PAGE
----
The Indefinite Article in Modern and Ancient Greek

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The indefinite article in Greek is given in the tables below.

For the punctuation in the columns for ancient Greek read the notes following the tables.

Modern Greek Ancient Greek
Case Masculine Feminine Neuter
Nominative ένας μια, μία ένα
Genitive ενός μιας, μίας ενός
Accusative ένα(ν) μια, μία ένα
Case Masculine Feminine Neuter
Nominative μερικοί μερικές μερικά
Genitive μερικών μερικών μερικών
Accusative μερικούς μερικές μερικά
Case Masculine Feminine Neuter
Nominative τις(2) τις τι
Genitive τινός τινός τινός
Dative τινί τινί τινί
Accusative τινά τινά τι
Case Masculine Feminine Neuter
Nominative τινές / ένιοι τινές / ένιαι τινά / ένια
Genitive τινω~ν / ενίων τινω~ν / ενίων τινω~ν / ενίων
Dative τισί / ενίοις τισί / ενίαις τισί / ενίοις
Accusative τινάς / ενίους τινάς / ενίας τινά / ένια

Notes on punctuation:

In the column for Modern Greek there are two forms for the feminine in the singular: they differ only in pronunciation, not meaning. The first form is written without stress mark since it is considered monosyllabic (in pronunciation the stress should be over α).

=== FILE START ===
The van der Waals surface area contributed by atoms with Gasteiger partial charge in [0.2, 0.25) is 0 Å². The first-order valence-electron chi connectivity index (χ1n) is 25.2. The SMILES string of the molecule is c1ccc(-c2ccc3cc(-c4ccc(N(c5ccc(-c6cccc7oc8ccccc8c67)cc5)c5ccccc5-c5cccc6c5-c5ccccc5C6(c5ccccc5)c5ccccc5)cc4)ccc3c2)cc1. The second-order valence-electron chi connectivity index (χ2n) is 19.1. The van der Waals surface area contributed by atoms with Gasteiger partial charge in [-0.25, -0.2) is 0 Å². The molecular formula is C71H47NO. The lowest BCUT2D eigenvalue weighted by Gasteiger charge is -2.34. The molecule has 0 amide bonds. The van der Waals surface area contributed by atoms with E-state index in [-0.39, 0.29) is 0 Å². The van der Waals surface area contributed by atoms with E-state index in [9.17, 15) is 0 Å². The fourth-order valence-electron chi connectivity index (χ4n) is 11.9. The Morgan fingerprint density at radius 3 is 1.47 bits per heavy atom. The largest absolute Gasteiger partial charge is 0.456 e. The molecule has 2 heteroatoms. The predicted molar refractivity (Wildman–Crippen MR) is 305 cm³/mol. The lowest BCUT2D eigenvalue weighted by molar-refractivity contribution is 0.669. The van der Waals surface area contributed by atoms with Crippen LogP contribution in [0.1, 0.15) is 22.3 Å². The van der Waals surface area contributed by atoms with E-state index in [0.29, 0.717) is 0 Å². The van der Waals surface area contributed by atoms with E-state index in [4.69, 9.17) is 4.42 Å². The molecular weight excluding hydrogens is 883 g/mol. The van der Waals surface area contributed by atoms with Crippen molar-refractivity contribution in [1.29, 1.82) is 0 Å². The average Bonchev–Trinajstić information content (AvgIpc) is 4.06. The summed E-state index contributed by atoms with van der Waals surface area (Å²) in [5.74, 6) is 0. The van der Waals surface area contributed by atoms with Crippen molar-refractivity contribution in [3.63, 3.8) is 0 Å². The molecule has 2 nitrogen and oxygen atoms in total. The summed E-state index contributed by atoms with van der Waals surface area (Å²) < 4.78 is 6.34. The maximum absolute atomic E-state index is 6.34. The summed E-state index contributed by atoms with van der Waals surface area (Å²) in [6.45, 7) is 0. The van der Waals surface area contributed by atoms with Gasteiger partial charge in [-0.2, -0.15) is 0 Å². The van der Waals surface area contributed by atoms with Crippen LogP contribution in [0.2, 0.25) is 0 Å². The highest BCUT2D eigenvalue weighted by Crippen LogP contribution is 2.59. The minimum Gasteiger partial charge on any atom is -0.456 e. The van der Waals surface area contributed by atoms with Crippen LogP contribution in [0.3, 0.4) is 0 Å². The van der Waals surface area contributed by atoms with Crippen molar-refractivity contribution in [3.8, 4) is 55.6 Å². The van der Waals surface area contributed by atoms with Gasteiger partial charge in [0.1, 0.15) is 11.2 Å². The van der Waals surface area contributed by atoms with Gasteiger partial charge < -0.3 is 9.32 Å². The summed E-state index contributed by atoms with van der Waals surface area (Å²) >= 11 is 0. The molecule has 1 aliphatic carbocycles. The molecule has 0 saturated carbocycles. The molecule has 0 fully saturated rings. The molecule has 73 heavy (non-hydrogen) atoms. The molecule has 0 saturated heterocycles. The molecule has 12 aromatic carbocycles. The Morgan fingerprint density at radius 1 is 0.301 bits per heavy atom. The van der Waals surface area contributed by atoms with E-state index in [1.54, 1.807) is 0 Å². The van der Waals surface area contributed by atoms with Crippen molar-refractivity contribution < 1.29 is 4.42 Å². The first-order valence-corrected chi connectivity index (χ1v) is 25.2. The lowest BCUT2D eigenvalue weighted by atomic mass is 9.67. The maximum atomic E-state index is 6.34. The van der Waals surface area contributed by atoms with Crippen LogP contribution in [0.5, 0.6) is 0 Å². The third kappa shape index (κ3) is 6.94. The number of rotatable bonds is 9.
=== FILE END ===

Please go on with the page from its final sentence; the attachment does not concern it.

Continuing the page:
In the column for Ancient Greek, since the modern Greek character set does not include accents and breathing marks, I adopt the following scheme: Where a breathing mark is not provided, a smooth one is assumed over the vowel. The circumflex is shown with this symbol: [~] after the vowel over which it should be placed. Acute accents are shown normally, over the vowel (there are no grave accents here).


(1) Thanks to Karen McCollam for this observation, which corrects an earlier version of this page.

(2) The monosyllabic forms of this word are enclitic: their accent mark is not shown because it is carried over the last syllable of the word preceding them.

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